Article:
n. A treatment program that uses sound waves to stimulate the same areas of the body used by acupuncture.
Other Forms
Acutonics, also known as sound healing or sonopuncture, applies tuning forks to specific energy or pressure points on the body. It is based in part on traditional Chinese medicine and in part on New Age speculation involving the harmonic properties of our solar system.
—Cori Howard, “Acupuncture's new wave: Sonopuncture aims to treat stress and disease with tuning forks instead of needles,” The Globe and Mail, December 28, 2007
Sonopuncture is similar to acupuncture, but an ultrasound device that transmits sound waves is applied to the body's acupoints. Needles are not used. Sonopuncture is sometimes combined with tuning forks and other vibration devices. Proponents claim this approach is useful to treat many of the same disorders as acupuncture.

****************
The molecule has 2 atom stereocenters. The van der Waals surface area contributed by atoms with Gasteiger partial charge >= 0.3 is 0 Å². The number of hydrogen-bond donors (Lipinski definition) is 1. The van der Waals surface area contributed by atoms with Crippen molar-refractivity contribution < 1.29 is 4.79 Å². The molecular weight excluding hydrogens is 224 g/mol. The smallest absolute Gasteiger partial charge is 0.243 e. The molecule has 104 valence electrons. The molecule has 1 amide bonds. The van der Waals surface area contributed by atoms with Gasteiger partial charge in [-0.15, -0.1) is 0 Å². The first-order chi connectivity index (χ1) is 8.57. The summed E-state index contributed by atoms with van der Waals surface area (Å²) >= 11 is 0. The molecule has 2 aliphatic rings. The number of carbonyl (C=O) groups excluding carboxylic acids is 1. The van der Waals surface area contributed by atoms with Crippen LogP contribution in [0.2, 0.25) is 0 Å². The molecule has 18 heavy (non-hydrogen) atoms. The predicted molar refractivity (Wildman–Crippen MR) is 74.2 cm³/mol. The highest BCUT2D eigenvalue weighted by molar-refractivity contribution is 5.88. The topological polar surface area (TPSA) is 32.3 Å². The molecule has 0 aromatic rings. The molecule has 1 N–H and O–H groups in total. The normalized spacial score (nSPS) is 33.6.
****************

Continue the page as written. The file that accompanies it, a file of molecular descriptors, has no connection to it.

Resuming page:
—“Old Eastern practice gaining fans in West,” Philadelphia Tribune, October 21, 2007
1995 (earliest)
Sonopuncture: Technique involving application of ultrasound to classical acupuncture points.
—Jack Raso, “The enchanted forest: a 'treasury' of healthcare esoterica,” Nutrition Forum, May 01, 1995
Discreet, self-effacing, quiet. But not at New Year - the 10-day celebration all Chinese observe with an enthusiasm that can border on total gormlessness. Chinatown becomes the inside of a pinball machine. The noise level is enough to sonopuncture your soul.
—D. Keith Mano, “There's more to Chinatown,” The New York Times, April 24, 1988
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